Who is Russel Wasendrof?

Russell Wasendorf Sr., the “Madoff of the Midwest,” was born in Iowa in 1948 and went on to study filmmaking at the University of North Iowa. After shooting a short publicity film for the American Soybean Association, he moved into commodities trading and started a trading firm, Wasendorf & Son, from his basement. The business took off when he suggested clients sell up shortly before the October 1987 stock market crash. By 1990 he had moved to Chicago and renamed his brokerage Peregrine Financial Group (PFG); he turned it into a futures commodity merchant two years later.

What was the scam?

A falling out with a major investor led to a struggle to meet capital requirements, which attracted attention from regulators. Wasendorf decided to divert $200,000 temporarily worth of segregated customer funds to get the regulators off his back, using counterfeit bank documents to hide the evidence. Initially, this ensured the firm’s survival. But having broken the law once, Wasendorf began regularly stealing from clients to invest it in various personal ventures, including commercial real estate in Romania, and spending it on publicity and celebrity events.

What happened next?

Wasendorf’s wild spending, the failure of his ventures, and a downturn in business-led too a
widening the gap between reported and actual client funds, especially following the collapse of Lehman Brothers in 2008. Despite these problems, Wasendorf spent $24m on a new headquarters for his firm, which he opened in September 2009, and bought a private jet and Italian restaurant. His involvement in an unrelated scandal in 2012 caused regulators to demand direct access to PFG’s accounts. Realizing his game was up, Wasendorf tried to commit suicide, confessing his crimes in a note. After being saved by an employee, Wasendorf was tried and convicted of fraud.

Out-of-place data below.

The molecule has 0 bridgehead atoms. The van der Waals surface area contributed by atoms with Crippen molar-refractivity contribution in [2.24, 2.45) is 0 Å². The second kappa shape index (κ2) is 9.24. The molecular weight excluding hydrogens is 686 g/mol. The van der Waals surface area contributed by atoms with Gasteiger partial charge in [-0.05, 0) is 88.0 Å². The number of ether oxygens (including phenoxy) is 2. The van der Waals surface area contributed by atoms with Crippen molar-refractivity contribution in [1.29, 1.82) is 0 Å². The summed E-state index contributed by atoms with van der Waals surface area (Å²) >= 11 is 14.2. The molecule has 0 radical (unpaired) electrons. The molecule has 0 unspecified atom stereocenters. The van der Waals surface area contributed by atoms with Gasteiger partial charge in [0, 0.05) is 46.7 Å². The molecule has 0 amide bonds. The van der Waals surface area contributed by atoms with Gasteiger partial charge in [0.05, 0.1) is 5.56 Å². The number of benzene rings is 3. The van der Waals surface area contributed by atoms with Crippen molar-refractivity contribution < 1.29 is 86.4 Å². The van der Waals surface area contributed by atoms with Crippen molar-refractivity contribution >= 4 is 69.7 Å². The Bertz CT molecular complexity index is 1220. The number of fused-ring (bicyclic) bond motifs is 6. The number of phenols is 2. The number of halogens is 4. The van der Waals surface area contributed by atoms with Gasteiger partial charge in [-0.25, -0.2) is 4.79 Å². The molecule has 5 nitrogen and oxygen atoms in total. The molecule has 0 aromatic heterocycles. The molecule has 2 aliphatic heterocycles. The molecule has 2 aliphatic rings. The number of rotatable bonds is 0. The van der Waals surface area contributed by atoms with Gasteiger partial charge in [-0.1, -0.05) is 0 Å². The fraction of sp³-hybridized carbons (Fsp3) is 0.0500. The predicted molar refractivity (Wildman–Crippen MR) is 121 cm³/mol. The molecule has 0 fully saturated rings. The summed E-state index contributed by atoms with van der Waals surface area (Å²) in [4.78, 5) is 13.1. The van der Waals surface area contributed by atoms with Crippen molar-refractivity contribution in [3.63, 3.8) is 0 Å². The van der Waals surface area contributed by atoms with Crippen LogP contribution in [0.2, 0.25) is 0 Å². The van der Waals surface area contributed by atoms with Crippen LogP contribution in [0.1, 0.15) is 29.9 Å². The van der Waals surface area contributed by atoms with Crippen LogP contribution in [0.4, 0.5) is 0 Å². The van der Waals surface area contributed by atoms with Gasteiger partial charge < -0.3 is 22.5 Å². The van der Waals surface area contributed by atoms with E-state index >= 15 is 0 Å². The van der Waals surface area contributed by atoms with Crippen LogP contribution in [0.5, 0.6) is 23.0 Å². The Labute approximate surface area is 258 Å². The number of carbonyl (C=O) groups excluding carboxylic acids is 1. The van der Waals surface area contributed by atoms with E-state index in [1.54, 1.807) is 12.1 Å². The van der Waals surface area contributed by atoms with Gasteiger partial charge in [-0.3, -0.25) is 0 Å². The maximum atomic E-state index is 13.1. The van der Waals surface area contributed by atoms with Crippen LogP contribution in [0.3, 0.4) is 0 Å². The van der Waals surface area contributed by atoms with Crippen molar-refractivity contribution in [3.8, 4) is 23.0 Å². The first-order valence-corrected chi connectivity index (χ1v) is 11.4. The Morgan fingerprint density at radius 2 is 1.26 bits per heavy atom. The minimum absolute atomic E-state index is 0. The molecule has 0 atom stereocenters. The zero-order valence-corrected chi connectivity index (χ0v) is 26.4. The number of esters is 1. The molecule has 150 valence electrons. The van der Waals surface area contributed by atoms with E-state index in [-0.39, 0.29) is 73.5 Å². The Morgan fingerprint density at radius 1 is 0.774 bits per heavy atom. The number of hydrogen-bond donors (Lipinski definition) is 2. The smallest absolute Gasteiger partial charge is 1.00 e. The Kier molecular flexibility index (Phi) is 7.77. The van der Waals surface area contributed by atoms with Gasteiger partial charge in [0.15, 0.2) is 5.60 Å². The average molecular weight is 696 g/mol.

What lessons are there to be learnt?

Regulators estimate that there was a $200m discrepancy between reported client funds and the actual amounts. Despite the seizure and sale of Wasendorf’s assets, PFG’s 12,000 clients only ended up getting around 30% of their money back. Regulators ignored several tip-offs that PFG was using dubious accounting methods, some of which came as early as 2004, though the fact that a company its size was using a one-person audit firm should have raised suspicions.

Kris Paterson is a writer for WhatJobs.com

Image Credits: Chicagotribune